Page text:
Posts Tagged ‘Bay of Biscay


Evasive Action

We saw around 70 Fin Whales last week in the Bay of Biscay. I would add to that 60 something Pilot Whales and maybe 20 or more Cuvier’s Beaked Whales. A decent haul especially when you add-in to that a host of Dolphins; Striped, Common and Bottlenose. However it was one particular sighting that sticks in my mind.

Stood on the upper deck I was conscious of a change in direction of the ship. I was being thrown to the left as the skipper did nothing less than a ‘swerve’ to the right. Clouds were moving fast to the left in front of the ship. I concluded we were about to hit something. Being a long way from land I was guessing a whale had surfaced in front of us. I beckoned those around me to go to the rail on the left of the ship as whatever the skipper was trying to avoid would slide down the port side.

It didn’t take long for two Fin Whales, the second largest animals on the planet, to appear alongside. We were looking straight down their blowholes. Travelling with the ship they rose in unison and blew tall spouts of steam and water, as if to register their position.

A ripple of applause broke over the ship from everyone on deck. Everybody absolutely everybody loves cetaceans. Such a close sighting of these magnificent animals is not usual and always a possibility on these trips.



Leap of faith

When you’re staring down at the sea intently looking for dolphins the last thing you expect to see breach from the surface is a Blue-fin Tuna. However, when you’re in the Bay of Biscay as I was a week or so ago you need to be ready to expect anything!


A lottery

The Bay of Biscay is a large place. Travelling at 25 knots on the French ship the Pont Aven this week it took us 12 hours to cross from the Ushant Isles in the north to the port of Santander on the north Spanish coast. We were looking for whales. We found some.

It has to be said we didn’t find many. However, we’re talking quality here not quantity. We were seeking Cuvier’s Beaked Whales. These denizens of the deep are one of nature’s curiosities. Able to dive and feed at depths we can only imagine, these are the free-divers of the deep seas. One has been recorded at a depth of almost 3km – deeper than any other mammal. Finding one is not easy. They spend relatively little time on the surface compared with the time they forage in the deep oceanic trenches and canyons offshore. Seeing one next to our unstoppable ship close enough to photograph was against the odds. Having a little time with one as it swam with the ship rather than against our direction of travel was asking a lot. Being on the correct side of the ship when one appears you would have to be lucky. It’s a lottery.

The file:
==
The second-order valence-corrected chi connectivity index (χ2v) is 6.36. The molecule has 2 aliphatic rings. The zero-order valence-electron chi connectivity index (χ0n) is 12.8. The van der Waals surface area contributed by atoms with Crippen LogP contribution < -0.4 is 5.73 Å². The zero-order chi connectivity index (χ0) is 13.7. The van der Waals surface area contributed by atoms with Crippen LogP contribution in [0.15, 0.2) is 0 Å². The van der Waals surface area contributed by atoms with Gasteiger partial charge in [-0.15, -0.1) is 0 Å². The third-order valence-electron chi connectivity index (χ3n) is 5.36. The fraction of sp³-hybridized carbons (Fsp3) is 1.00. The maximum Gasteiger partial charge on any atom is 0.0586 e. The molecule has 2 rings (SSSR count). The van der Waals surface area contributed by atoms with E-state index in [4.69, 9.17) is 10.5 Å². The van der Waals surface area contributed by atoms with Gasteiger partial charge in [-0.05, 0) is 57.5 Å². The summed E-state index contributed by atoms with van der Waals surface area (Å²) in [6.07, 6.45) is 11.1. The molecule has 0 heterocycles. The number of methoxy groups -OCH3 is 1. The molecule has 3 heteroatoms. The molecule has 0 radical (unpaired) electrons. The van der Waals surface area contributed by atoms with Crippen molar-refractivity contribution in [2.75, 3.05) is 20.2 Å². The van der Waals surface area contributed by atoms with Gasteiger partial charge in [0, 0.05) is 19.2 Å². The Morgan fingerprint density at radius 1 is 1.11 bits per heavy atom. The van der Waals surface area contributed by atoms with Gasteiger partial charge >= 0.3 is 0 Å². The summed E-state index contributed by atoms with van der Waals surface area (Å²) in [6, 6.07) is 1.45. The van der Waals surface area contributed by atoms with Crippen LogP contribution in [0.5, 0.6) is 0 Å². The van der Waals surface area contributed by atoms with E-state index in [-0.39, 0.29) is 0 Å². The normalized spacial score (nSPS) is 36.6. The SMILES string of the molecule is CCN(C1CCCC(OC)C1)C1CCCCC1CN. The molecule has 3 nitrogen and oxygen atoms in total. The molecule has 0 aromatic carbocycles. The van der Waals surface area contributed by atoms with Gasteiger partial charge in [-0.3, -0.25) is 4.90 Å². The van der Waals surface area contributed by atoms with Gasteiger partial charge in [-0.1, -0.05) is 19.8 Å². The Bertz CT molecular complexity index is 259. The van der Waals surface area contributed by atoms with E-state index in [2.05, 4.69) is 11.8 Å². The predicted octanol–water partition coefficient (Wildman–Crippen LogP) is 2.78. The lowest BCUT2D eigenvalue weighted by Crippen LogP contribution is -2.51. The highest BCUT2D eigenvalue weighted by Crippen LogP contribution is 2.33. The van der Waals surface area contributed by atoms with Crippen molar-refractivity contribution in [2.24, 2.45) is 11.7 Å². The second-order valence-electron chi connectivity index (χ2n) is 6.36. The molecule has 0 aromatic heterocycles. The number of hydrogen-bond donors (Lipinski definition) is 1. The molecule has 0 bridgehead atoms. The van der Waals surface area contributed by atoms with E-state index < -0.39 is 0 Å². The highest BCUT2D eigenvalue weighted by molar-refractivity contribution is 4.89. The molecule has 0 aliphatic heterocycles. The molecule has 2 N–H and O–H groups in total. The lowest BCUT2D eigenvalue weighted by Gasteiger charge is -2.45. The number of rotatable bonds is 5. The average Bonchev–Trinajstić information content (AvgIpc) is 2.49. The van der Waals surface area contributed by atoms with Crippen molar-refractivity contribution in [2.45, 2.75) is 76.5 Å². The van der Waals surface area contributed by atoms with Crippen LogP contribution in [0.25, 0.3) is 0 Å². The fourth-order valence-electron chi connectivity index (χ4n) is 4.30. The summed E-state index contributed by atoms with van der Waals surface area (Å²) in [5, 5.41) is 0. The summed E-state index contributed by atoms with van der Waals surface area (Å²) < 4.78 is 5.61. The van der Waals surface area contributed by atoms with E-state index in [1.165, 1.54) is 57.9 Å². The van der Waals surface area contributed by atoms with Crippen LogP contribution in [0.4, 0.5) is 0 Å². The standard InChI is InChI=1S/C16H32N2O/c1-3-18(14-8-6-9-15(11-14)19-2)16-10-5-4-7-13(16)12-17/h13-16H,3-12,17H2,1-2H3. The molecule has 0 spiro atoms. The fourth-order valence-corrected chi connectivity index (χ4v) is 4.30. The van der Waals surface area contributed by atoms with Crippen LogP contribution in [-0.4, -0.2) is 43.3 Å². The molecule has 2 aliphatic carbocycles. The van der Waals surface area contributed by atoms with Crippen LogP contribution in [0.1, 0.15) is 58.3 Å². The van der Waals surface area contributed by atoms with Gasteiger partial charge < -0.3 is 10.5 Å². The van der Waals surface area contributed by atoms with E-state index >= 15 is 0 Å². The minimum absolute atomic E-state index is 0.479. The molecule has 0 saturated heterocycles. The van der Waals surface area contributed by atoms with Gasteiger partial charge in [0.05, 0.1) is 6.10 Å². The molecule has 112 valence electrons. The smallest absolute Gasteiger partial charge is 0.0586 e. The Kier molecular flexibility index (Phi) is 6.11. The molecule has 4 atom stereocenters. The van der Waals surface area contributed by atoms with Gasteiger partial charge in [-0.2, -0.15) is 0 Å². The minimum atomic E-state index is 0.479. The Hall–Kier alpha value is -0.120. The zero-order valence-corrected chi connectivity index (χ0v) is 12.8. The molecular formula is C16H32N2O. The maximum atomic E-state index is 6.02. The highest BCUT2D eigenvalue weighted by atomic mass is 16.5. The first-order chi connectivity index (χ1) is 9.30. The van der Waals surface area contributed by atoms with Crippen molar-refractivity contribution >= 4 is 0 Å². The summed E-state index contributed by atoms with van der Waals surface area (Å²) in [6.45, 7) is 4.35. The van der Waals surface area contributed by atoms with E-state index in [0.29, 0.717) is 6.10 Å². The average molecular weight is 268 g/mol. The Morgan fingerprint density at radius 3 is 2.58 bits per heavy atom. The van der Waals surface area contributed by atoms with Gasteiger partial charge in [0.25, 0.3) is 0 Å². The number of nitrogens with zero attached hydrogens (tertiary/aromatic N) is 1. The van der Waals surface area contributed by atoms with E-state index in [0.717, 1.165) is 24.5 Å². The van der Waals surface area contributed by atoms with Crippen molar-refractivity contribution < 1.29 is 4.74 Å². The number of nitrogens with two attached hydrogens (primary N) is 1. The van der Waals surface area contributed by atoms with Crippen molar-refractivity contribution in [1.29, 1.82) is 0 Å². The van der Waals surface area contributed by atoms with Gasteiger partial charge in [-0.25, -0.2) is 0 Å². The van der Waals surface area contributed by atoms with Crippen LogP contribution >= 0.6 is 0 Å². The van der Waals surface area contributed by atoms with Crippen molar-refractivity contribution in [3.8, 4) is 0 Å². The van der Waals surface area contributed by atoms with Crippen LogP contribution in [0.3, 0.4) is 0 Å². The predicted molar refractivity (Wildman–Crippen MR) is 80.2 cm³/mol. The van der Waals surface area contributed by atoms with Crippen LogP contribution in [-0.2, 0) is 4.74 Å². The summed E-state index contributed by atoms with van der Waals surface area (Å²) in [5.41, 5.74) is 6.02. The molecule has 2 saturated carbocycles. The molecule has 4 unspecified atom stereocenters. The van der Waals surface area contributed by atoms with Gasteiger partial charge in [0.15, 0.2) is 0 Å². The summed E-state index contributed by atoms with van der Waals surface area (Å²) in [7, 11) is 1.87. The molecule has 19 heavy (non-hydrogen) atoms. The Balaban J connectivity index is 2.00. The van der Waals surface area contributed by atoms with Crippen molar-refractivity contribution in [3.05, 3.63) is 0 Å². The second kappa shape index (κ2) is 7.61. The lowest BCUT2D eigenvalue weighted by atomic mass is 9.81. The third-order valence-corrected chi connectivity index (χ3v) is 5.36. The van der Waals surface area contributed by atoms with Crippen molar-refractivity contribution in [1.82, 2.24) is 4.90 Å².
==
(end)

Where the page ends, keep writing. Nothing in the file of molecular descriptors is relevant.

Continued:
Having been on deck since 5am it was now 3:30pm. We had almost given up. We were in sight of the Spanish coast and I was beginning in my mind to plan next year’s trip to Santander.

Then, as is inevitably the case, something happens when you least expect it. Friend Andrew and I were staring down at the rippling sea being parted by the bows when an object rose just below us. As the waves and the gloom parted it became the unmistakable long shape and tan colour of a male Cuvier’s Beaked Whale. It raised its white head from the water revealing the two small tusks at the distal end of its lower jaw and arched its back to show the myriads of white scars from jousting with other males. It was travelling with the boat and gave us opportunity to observe the animal in some detail. What a marvellous sighting.

They say lightening doesn’t strike twice … but it did. Another male rose up from the deep 10 minutes later. Sometimes you do win the lottery.

Cuvier's Beaked Whale


Sunfish in Sunshine

As we sailed back from Spain last week the horrendous seas caused by the tail end of Hurricane Henri started to quell. Looking over the edge of the deck rail I reckon we saw around 20+ Sunfish. This one had just the tip of one fin poking out of the waves.

2015 09 16 Sunfish Bay of Biscay_Z5A8419




Look mum … I can jump just as high as you!

Among the Common Dolphins in the Bay of Biscay last week was this very young animal with parent. Looking at the photo closely it’s possible to see the vertical creases along the body where it was folded in the womb.

2015 09 17 Common Dolphin Bay of Biscay_Z5A8340



A sea unleashed

I’ve been at sea is some rough weather in my time but these waves were the highest I’ve been out upon. A storm force 9 and 8 metre walls of water were tossing our ship around like a cork in a bathtub. Somehow daunting but somehow beautiful. Each wave was topped with translucent green and capped with white spume that vortexed upwards creating a seascape of turquoise geysers.

We were working our way south through the Bay of Biscay earlier this week. The day had started well with crowds of Common Dolphins racing to join us. As the ocean unleashed her swell so the cetaceans became increasing difficult to find. Some distant Fin Whale Blows and a passing pod of Long finned Pilot Whales were punctuated with more rorqual blows. Sea birds fared better with Manx, Balearic, Cory’s and Great Shearwaters punctuated with Great Skua sightings, but even they deserted us at the height of the storm.

On the return leg the sea was somewhat calmer. More Common Dolphins, a host of Sunfish and more shearwaters but not the hoped for beaked whales.

Maybe next year…

2015 09 17 Common Dolphin Bay of Biscay_Z5A8367

2015 09 16 Bay of Biscay_Z5A8189

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Jun 2023


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